The Rise Of America’s Democratic Socialists
When Cynthia Nixon announced her run for governor earlier in 2018, a lot of people didn’t take her seriously. The immediate headlines made jokes about the actress’s iconic “Sex and the City” character, portraying her campaign as a vanity exercise in a time when a reality TV star actually became president and other celebrities like Kanye West and the Rock have expressed an interest in running for our country’s highest office.
A few months later, the headlines focused on the achievements that the candidate made since announcing her run. The New York Daily News recently reported that Nixon got 65,000 signatures to get on the ballot, way more than the required 15,000. She has gained attention in particular for her proposed policies, such as increased funding for New York’s public schools and public housing, legalizing marijuana, and fixing New York City’s subway system.
On July 10, Nixon announced that she is a Democratic Socialist — a move that would have been unthinkable even a few years ago. The word “socialism” has long been a dirty word in American politics, but there are already many socialist aspects to the U.S., and there are socialist democracies thriving around the world, such as the Nordic countries of Denmark, Norway, Sweden, and Finland.
In the U.S., candidates running for the Democratic Socialists of America party are winning primaries against establishment Democrats. Democratic Socialist Alexandria Ocasio-Cortez’s primary win against long-time New York Congressman Joe Crowley is the most prominent example of this.
Additionally, three Democratic Socialist candidates won their primaries in Pennsylvania, running on platforms that include abolishing ICE and creating a Medicare-for-all system, and Julia Salazar went from leading socialist reading groups to challenging her state’s long-time senator in an upcoming primary. She says her opponent has hastened gentrification in their northern Brooklyn district.
The Democratic Socialists of America traces its roots to the Socialist Party of America, whose efforts were instrumental in many labor strikes that have resulted in worker protections that we take for granted today.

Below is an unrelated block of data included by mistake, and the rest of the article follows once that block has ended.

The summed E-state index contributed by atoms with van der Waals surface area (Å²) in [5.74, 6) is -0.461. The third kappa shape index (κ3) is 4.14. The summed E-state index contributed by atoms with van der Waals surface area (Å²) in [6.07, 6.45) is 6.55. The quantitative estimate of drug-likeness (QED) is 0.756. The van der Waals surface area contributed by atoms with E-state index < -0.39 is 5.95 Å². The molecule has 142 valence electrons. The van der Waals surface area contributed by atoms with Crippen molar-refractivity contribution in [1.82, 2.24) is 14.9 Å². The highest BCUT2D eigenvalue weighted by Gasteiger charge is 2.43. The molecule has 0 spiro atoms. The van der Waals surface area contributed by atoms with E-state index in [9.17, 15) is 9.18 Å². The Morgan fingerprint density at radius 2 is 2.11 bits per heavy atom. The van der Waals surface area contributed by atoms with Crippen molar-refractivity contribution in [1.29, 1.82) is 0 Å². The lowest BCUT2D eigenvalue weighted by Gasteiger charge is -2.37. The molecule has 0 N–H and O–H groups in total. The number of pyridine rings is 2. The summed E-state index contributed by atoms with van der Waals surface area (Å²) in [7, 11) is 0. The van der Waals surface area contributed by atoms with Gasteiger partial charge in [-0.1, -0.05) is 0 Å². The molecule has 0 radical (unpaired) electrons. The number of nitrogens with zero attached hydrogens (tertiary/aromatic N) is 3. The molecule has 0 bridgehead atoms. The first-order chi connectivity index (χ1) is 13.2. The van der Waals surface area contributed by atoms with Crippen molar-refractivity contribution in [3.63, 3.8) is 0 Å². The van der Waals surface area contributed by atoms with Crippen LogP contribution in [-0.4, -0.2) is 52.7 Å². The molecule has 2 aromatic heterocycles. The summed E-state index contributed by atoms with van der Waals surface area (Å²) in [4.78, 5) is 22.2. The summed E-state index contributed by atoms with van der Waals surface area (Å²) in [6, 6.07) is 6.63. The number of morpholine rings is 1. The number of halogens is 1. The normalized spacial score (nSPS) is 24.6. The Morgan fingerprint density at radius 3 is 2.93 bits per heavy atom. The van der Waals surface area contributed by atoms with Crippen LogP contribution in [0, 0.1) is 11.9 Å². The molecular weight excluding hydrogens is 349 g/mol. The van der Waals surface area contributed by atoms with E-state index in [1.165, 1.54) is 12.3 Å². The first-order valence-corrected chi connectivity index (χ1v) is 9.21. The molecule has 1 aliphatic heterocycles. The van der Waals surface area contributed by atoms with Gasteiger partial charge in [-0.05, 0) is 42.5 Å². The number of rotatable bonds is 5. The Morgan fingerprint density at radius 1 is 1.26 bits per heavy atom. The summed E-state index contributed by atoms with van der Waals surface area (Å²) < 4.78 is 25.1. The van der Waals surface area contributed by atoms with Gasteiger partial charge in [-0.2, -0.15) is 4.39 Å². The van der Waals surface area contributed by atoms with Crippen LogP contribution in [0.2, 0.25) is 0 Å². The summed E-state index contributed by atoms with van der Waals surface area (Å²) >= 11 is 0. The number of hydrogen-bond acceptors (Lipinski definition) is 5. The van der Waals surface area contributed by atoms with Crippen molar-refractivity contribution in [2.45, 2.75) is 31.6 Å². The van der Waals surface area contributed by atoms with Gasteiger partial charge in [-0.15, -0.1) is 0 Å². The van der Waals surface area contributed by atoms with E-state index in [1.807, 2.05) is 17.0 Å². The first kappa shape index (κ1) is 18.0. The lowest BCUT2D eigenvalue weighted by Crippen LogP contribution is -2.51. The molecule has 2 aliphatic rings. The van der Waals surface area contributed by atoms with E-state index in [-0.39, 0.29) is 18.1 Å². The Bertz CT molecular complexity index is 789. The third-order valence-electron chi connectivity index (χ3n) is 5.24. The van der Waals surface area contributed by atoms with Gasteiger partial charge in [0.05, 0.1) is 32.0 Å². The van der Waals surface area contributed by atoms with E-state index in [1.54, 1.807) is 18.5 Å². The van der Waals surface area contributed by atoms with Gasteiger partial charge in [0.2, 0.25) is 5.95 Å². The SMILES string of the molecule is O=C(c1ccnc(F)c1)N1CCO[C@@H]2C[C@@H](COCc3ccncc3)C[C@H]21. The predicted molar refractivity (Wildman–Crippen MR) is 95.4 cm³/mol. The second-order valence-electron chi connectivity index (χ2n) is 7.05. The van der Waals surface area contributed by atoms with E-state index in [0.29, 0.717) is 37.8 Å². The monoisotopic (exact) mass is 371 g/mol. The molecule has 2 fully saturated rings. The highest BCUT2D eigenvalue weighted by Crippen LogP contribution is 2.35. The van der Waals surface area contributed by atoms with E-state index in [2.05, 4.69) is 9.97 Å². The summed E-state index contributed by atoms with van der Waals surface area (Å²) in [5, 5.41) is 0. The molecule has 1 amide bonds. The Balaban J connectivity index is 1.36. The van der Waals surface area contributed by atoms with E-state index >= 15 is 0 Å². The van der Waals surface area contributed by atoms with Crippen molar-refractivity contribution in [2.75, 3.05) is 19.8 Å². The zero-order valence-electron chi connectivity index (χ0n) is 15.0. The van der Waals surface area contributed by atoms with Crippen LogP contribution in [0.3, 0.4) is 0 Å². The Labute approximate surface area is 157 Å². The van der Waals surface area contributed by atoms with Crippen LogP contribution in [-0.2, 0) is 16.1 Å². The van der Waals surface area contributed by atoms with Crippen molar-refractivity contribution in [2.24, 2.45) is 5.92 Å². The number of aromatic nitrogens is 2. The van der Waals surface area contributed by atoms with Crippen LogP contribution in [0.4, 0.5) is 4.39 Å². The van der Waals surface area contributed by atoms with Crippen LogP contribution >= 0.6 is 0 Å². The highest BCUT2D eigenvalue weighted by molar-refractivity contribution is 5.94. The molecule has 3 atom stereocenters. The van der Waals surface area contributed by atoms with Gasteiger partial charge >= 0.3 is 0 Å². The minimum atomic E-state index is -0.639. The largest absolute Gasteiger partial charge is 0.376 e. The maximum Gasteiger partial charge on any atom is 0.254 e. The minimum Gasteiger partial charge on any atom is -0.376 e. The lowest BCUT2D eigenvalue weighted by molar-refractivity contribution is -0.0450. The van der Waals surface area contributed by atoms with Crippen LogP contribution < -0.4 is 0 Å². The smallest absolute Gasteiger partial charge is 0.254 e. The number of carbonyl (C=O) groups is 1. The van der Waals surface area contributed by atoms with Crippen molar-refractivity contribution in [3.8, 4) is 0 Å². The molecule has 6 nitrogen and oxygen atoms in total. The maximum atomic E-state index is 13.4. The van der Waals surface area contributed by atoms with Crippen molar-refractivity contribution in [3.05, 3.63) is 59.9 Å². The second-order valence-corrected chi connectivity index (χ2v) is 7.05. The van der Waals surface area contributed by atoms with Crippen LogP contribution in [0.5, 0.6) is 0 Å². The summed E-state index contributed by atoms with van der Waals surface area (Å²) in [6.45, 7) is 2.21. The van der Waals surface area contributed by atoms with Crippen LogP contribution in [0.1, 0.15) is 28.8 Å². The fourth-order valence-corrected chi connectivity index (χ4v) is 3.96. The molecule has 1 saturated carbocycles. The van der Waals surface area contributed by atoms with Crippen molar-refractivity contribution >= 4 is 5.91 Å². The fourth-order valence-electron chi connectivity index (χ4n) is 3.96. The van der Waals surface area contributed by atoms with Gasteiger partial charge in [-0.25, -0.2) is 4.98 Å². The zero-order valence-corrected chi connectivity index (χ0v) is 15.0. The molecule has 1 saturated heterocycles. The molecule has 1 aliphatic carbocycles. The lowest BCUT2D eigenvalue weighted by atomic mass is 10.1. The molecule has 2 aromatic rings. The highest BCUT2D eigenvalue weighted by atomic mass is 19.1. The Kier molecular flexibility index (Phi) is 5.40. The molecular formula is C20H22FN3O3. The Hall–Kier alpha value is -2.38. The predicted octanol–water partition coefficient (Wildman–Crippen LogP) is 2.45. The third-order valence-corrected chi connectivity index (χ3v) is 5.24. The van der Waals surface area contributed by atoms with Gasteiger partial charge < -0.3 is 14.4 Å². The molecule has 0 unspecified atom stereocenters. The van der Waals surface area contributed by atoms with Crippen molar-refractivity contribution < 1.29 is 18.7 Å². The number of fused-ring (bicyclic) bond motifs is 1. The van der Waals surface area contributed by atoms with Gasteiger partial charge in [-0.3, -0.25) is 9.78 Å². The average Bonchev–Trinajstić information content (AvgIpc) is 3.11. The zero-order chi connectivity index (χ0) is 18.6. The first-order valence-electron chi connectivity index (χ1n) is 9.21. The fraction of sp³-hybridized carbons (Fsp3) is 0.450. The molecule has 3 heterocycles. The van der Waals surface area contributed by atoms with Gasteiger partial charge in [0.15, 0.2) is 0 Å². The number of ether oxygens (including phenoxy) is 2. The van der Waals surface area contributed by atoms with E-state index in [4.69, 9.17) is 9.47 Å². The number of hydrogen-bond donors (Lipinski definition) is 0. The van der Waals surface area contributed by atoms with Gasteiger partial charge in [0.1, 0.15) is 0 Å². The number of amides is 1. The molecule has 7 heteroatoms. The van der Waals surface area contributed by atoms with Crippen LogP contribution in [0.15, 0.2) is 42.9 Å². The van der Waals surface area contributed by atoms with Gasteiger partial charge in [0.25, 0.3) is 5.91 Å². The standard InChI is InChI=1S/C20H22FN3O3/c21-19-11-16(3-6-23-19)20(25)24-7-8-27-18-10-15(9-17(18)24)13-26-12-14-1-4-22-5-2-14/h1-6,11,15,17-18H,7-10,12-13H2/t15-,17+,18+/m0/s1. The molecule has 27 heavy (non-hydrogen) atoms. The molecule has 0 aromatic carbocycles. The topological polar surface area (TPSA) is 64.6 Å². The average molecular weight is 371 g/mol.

Today those protections seem to be in danger once again.
Politicians on both the right and the left seem to be more beholden to corporate interests and startups profiting off low-paid, non-benefited independent contractors, a reality taken to its stunning yet logical extreme in the recent hit movie, “Sorry To Bother You.” People are fighting back with unions, collective bargaining, and similar labor movement tactics. The momentum behind Nixon, Ocasio-Cortez, and others come from this embrace of labor reform.
Two years ago, when Bernie Sanders energized the Democratic Party by running for president on a Democratic Socialist platform, critics denounced his embrace of single-payer health care as too radical. He lost handily in the presidential primaries to Hillary Clinton, yet his message resonated with many millennials, even those who didn’t look like the white working class Sanders championed.
While Sanders has been criticized for not adequately addressing race and reproductive rights in his political stances, women like Nixon and Ocasio-Cortez have addressed these issues head-on. The Congressional district the latter is running in spans portions of the Bronx and Queens and is mainly made up of working-class people of color, many of whom are immigrants. Ocasio-Cortez comes from a working-class family and is uniquely positioned to understand and address the needs of the majority of her constituents.
And when it comes to reproductive rights, Nixon told a powerful story about her mother’s illegal abortion, even brandishing a coat hanger, while criticizing Gov. Cuomo’s handling of the Reproductive Health Act, which would codify Roe v. Wade in New York law, but has stalled in the state legislature.
Political experts challenge the notion that this means a socialist wave overtaking the Democratic Party, pointing out that less-progressive Democrats have won all over the country. But it’s hard to dismiss the movement that these women have taken on, especially as they make socialism more inclusive.